POPEYE: So Pablo Escobar sent me to Mexico to make contact with Amado Carrillo Fuentes to receive the Medellín cartel’s planes. Amado Carrillo accepts the offer, taking 30 percent of each shipment, and delivers 70 percent in Miami. There he becomes known as “El Señor de Los Cielos” [The Lord of the Skies], because of the great operations of his aircraft.
The operation in Mexico was on a very large scale. Amado Carrillo received all the planes of the Colombian mafia at his airstrips: the Medellín Cartel, the Cali Cartel, the Caquetá Cartel, and the Coast Cartel.
TDB: In addition to shipments going north to Mexico, planes were also vital to the supply side of the cocaine equation within Colombia. All of the ether, coca paste, and the other chemical ingredients had to be brought to remote locations for production purposes. Here’s Popeye on just how that worked:
POPEYE: Aircraft—small planes and helicopters—that’s how the mafia moved.
On the completely paved tarmac of the Nápoles Hacienda and in the hangar there were always 10 to 12 helicopters. Pablo Escobar also used many planes for his operations. They took off from the Olaya Herrera airport in the city of Medellín, from the runway of the Nápoles ranch, from airstrips in the Guajira region, and elsewhere.
TDB: The biggest hub was at the Tranquilandia lab facility, where some 33 tons of cocaine were produced each month out in the jungle. Popeye on how the lab was constructed, and what made it so unique:
POPEYE: For the shorter flights of small planes, Tranquilandia had more than 30 runways on the property. The little planes came and went easily on packed earth or grass airstrips. More complicated was landing the bigger planes that used turbines or multiple propellers. When taking off they needed a long and clean runway.
At the end of 1983, when the DEA and the Colombian police stumbled onto Tranquilandia, they were astonished to see the capacity of the laboratory.
They found the largest laboratory in the world for the processing of cocaine and saw the power of the Medellín cartel. For the ’80s this [facility] was on a monumental scale.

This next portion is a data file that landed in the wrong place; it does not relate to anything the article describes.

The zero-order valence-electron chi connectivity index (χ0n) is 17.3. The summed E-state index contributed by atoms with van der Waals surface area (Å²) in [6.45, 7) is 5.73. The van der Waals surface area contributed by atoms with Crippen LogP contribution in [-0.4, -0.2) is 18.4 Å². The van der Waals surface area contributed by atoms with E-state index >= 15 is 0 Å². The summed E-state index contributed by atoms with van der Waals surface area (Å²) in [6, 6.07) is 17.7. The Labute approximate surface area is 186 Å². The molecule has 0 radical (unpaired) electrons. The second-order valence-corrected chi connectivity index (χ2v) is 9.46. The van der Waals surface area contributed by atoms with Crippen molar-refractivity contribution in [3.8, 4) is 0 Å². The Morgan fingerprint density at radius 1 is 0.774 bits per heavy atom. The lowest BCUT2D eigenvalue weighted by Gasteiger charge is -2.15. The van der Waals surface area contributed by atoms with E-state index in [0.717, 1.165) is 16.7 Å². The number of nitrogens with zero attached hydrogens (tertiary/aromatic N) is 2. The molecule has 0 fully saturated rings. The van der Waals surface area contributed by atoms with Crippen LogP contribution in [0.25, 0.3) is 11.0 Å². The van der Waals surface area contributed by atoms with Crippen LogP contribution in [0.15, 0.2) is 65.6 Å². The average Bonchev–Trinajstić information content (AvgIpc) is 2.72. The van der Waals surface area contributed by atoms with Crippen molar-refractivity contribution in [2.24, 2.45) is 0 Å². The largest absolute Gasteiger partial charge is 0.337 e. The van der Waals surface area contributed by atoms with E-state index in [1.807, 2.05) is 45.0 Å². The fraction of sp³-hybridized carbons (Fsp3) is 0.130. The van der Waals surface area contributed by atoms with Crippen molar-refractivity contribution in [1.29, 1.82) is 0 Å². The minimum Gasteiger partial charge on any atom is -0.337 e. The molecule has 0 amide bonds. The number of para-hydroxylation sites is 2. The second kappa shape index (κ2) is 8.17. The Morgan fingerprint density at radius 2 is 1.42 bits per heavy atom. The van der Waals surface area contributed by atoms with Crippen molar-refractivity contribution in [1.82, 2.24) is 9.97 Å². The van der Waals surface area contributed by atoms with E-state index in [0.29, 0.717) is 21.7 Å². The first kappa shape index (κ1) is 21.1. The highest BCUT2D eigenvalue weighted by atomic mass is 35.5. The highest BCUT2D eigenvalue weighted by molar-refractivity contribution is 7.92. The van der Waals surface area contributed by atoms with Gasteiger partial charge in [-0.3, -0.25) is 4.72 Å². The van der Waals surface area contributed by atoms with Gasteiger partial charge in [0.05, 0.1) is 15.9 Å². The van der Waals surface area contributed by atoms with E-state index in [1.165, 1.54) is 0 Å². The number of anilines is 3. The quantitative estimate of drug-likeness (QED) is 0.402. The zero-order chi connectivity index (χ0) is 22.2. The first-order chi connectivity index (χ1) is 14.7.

TDB: But the authorities found and seized Tranquilandia in 1984. That move prompted Escobar to exact revenge, just as he’d done with Barry Seal. Popeye elaborates on the raid and the aftermath:
POPEYE: The strength of the laboratory was the networks of tarmacs, but that’s also what gave it away. During a flyby the DEA saw the airstrips and the big laboratory. As punishment, Pablo Escobar ordered the assassination in 1984 of Justice Minister Rodrigo Lara Bonilla, and of Colonel Jaime Ramírez in 1986.
It was Ramírez who had launched the attack on the laboratory by order of the ministry and in the company of the DEA.
TDB: Minister Lara was gunned down in Bogotá by a pair of specially trained motorcycle-riding sicarios, just seven weeks after the raid on Escobar’s production camp. That move would have unintended consequences for the kingpin and his cronies, however, as it prompted the Colombian government to ratify an extradition treaty with the U.S. and seek international assistance in the fight against the cartels.
Colonel Ramírez was shot to death in front of his wife and children about two years later, after the family’s car was run off the road by Escobar’s men. As with Lara, Ramirez’s assassination would ultimately backfire. In the wake of his murder, Bogotá would strengthen its ties to the DEA in order to accelerate the hunt for top members of the narco hierarchy.
After the loss of Tranquilandia Escobar had to change tactics again, just as when the Caribbean corridor and direct smuggling flights were shut down. Popeye lays out how his former boss learned to disguise his operations in order to keep the cocaine air force flying:
POPEYE: Pablo Escobar and his partners learned their lesson to atomize the laboratories; to switch to small laboratories without clues nearby. The supplies and the cocaine paste entered the jungle on mules and horses and on the backs of these same animals the pure cocaine came out.
Aircraft were used more cleverly now. Most of the laboratories were more than two hours from the landing sites. The tracks of the planes were camouflaged in paddocks to pasture cattle. The pastures were crossed with barbed wire, so the sticks that held the wire had to be quickly removable. When it is safe and the plane comes, the cowboys drive the cattle away and other men take out the poles with the barbed wire and the plane enters. They unload the cocaine paste and the pilot leaves right away. The men on the ground quickly install the barbed wire again and the cowboys return the cattle.
TDB: One theme that keeps coming up in Popeye’s anecdotes is the degree to which Escobar relied on air transport to become the reigning “Coke King” of Colombia.
POPEYE: During the ’70s and ’80s and the beginning of the ’90s in Colombia, coca growing was not widespread, so long-range transportation was necessary. After the death of Pablo Escobar, much of the countryside was planted with coca plants. But that came later. Without aviation for shipping, Pablo Escobar would never have landed at the top.